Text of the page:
Today’s author is an adventure junkie. From the thrill rides at amusement parks to trekking at the Valley of Flowers, she enjoys it all. She maintains that the sunrise is best appreciated from a cliff. She prefers sunrise to sunset as she believes ‘sunrise embodies the potential of a new day’. She is a nature lover, no wonder her favorite color is green. She loves the color so much that she once gave a branch of Gulmohar leaves to her teacher instead of flowers.
Presenting the trend-breaker and a trendsetter… Nupur Maskara…
Nupur Maskara is short and likes writing short stuff that packs a punch. Expectedly, she began her career in advertising and is now in content writing. Her friends have branded her frequent blonde moments as Nupurisms.
Q. What inspired you to retell the epic ‘Gita’?
A. Arjuna’s cold feet on the battlefield is something anyone can identify with. The Gita is a great philosophical self-help book. I was getting lost in commentaries on the original text. I wanted to read the original, but Sanskrit intimidated me. When I found a verse translation, I grabbed it. It struck me that it would be interesting to capture Arjuna’s perspective on Krishna’s Gyan. I decided to try my hand at it. Poetry is great for expressing emotion, so I wrote poems in Arjuna’s voice.
Q. What are your views on ‘karma and reincarnation’?
A. Karma yoga is one of the paths Krishna recommends, the others being Gyan yoga and bhakti yoga. Our bodies are the site of action, so it’s important we use them for good deeds. We can break the cycle of birth and death by not being attached to material items and practicing yoga, thinking of Brahman.
Q. What’s the biggest misconception about the Bhagavad Gita you’d like to clear up for our readers?
A. That it’s a religious text. It’s not- it’s a summary of the Upanishads and a world-famous philosophical work.
Q. How will you convince an atheist or agnostic to read your book or ‘Gita’?
A. The Gita is a self-help book with a philosophy and they should read it with that perspective. It does not endorse a traditional view of God as a deity, idolatry or ritualism. We are all connected, even with inanimate things. Being part of a greater whole gives meaning to our life and purpose, making us more tolerant of our fellow human beings.
Q. Do you follow the teachings of ‘Gita’? How has it changed your life?
A. Non-attachment is the main takeaway of the Gita. I do follow it- whenever I find myself getting upset if I don’t get my way- I try to remember to take a step back and remind myself not to be attached to material things, people, anything. This immediately calms me down and helps me do a better job. I also focus on karma- doing my work, regardless of the fruit- this has helped me do well at work.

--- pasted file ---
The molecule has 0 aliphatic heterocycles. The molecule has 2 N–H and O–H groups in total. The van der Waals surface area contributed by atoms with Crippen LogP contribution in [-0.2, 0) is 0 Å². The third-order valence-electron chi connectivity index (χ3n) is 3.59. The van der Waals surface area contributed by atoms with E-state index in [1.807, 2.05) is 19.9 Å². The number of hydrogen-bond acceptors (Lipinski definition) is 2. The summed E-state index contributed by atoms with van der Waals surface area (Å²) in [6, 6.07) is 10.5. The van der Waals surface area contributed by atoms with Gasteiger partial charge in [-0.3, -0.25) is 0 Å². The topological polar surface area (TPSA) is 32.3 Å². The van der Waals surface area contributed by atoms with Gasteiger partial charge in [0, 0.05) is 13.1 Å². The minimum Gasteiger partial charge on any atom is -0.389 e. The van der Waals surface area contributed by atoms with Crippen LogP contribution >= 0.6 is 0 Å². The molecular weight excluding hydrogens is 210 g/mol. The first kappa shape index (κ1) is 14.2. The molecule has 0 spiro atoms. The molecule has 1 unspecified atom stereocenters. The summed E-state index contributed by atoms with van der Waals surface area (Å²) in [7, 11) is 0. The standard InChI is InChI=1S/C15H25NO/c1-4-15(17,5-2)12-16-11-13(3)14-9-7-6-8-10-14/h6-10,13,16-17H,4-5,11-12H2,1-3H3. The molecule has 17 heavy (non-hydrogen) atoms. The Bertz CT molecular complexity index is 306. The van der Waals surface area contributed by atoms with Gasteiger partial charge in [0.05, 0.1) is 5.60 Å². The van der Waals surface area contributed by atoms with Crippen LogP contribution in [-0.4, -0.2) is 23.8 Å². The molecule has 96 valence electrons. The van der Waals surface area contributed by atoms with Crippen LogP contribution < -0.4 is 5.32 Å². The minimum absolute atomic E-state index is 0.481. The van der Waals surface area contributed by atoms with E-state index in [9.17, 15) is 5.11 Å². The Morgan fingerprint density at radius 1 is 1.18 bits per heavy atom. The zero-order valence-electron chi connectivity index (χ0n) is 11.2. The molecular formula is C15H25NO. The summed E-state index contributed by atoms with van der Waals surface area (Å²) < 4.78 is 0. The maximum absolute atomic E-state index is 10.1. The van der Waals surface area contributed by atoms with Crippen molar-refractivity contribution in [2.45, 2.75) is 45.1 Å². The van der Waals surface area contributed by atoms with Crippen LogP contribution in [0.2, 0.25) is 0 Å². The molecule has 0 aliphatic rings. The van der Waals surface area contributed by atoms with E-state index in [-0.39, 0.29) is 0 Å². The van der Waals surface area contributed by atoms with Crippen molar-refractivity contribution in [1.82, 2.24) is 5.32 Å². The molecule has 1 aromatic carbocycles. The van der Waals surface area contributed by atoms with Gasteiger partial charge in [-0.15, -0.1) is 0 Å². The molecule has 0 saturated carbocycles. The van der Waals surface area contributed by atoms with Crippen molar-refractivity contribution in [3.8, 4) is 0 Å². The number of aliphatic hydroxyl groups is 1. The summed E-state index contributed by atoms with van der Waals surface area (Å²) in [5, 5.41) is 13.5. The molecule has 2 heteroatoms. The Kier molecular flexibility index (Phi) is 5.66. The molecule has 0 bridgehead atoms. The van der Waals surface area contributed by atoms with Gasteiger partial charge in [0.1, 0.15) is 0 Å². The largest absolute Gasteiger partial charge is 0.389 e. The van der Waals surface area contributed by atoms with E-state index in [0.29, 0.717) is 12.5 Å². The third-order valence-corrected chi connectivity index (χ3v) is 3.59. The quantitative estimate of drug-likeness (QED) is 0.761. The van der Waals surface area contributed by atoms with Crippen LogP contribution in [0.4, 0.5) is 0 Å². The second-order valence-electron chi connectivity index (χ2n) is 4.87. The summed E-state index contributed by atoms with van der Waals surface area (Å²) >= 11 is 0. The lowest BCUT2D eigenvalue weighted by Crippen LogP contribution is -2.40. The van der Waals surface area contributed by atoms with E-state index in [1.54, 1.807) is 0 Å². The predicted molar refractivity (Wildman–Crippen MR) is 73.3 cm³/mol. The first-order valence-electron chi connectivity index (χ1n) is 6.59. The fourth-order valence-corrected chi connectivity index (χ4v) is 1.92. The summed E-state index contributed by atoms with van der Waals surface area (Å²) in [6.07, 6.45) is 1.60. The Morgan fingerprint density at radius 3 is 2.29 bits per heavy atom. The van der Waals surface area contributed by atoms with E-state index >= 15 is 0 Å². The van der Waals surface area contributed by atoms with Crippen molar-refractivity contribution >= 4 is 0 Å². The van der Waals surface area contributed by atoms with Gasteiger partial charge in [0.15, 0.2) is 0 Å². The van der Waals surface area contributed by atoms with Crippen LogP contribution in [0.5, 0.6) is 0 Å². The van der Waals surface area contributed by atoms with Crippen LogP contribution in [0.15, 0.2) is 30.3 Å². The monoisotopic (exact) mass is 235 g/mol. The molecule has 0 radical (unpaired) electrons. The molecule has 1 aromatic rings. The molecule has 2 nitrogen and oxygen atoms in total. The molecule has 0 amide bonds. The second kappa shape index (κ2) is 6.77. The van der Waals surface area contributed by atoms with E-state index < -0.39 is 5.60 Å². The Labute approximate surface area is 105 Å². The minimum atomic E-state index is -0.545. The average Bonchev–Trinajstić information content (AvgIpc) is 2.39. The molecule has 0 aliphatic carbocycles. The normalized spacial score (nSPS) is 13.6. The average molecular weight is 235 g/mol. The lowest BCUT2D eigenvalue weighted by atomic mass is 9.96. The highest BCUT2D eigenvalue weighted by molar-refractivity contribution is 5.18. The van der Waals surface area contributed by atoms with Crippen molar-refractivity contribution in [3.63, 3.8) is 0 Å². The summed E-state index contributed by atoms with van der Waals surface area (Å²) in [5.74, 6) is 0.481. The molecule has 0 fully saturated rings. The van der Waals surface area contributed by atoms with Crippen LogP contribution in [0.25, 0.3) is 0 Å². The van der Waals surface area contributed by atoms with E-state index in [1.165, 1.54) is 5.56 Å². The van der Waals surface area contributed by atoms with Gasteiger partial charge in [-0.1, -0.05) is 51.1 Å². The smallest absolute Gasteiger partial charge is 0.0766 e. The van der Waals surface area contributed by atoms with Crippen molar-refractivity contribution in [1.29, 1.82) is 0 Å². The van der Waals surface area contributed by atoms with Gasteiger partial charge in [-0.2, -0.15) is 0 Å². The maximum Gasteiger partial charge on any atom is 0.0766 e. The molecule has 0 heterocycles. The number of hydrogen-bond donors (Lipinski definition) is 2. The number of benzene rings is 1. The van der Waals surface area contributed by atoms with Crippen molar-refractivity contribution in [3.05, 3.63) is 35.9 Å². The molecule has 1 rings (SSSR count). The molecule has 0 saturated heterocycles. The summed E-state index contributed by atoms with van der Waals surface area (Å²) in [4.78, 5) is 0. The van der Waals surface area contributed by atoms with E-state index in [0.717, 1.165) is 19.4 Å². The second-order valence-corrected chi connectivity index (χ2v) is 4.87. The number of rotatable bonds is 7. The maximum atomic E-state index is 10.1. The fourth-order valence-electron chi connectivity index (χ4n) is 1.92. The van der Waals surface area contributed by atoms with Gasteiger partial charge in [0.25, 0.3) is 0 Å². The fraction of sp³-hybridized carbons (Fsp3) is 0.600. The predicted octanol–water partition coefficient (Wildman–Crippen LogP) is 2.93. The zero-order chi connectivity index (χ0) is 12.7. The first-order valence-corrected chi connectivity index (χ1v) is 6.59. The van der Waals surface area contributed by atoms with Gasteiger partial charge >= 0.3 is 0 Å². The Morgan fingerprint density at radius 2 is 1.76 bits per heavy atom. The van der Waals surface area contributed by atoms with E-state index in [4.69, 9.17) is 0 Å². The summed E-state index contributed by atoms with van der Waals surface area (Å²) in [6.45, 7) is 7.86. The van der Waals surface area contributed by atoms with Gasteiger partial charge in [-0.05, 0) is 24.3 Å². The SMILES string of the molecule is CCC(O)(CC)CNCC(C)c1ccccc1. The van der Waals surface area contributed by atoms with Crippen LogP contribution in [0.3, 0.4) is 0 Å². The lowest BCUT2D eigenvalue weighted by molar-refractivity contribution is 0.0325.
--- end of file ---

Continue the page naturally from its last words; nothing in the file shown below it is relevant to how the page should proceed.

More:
Q. What was the biggest challenge you faced while writing this book?
A. I have translated the first chapter verse by verse and didn’t have time to do the remaining seventeen similarly. That’s my next project. Self-editing is a challenge- my father was my biggest critic, pointing out parts that seemed stilted and suggesting how to improve them.
Q. What has been the toughest criticism you’ve been given as an author? What has been the best compliment?
A. Someone said my poems are too personal. This helped me to rework them so that they would resonate better with readers. The best compliment has been that a reader said I have captured the flavor of the Gita in today’s language.
Q. How do you overcome Writer’s Block?
A. Read great writers, take a walk, gaze at nature, do something new- basically get material for writing. Once I make up my mind to write, especially if there’s a deadline to prod me, something emerges. Having an idea which I want to flesh out makes it easier. Then when I sit down to write later, I’m not blank- the thinking’s already done.
Q. Describe your process for research while writing.
A. For non-fiction, I read the first ten results on Google, make notes, add my view. For fiction, if I’m working on a character, I observe people with a similar temperament or recall those whom I’ve met previously who have traits I can draw on for my character. Share some valuable tips for publishing and marketing your e-book.
I’ve designed my ebook twice – Canva images can’t be downloaded, so I redid it for Kindle. Kindle Create is easy to use, but if you want to print your book later, keep that in mind while selecting images. Color images get expensive for offset printing or photocopying.
Your network is your best support for marketing- they will forward your book’s link and encourage you to keep going. I’m also planning to bring out a print edition, as many people have asked me for one.
Book blurb content-
The Bhagavad Gita is a unique text. Short but power packed, it is part philosophy, part self-help, and part poetry. Translations can be tantalizingly enigmatic, and commentaries can suck the life out of its verses.
This book has explanations where needed and presents Arjuna’s reaction to Krishna’s teachings, in poetry. Arjuna gets little airtime in the Gita. As Everyman, he voices our dilemmas about being human and trying to follow the path of the Gita.
Book-related important Links
@nuttynupurs, do comment and let us know how this interview experience was for you. And do read, share and comment on your fellow author’s interviews as well. Here’s wishing you all the best for the eBook and all your future endeavors. Wishing you lots of success!!
Do read Sonia’s exciting review on Anshu’s blog today, while on Ashwini’s blog you can read Rashmi’s interview. This interview is a part of a series of interviews conducted jointly by @anshuwrites, @ashwini and Yours Truly. Do you read my previous interviews with Paresh, Maheshwaran, Sitharaam, Kathakali, Mahak, Natasha, Lavanya, Jayanthi & Sayan , Tina & Meghana .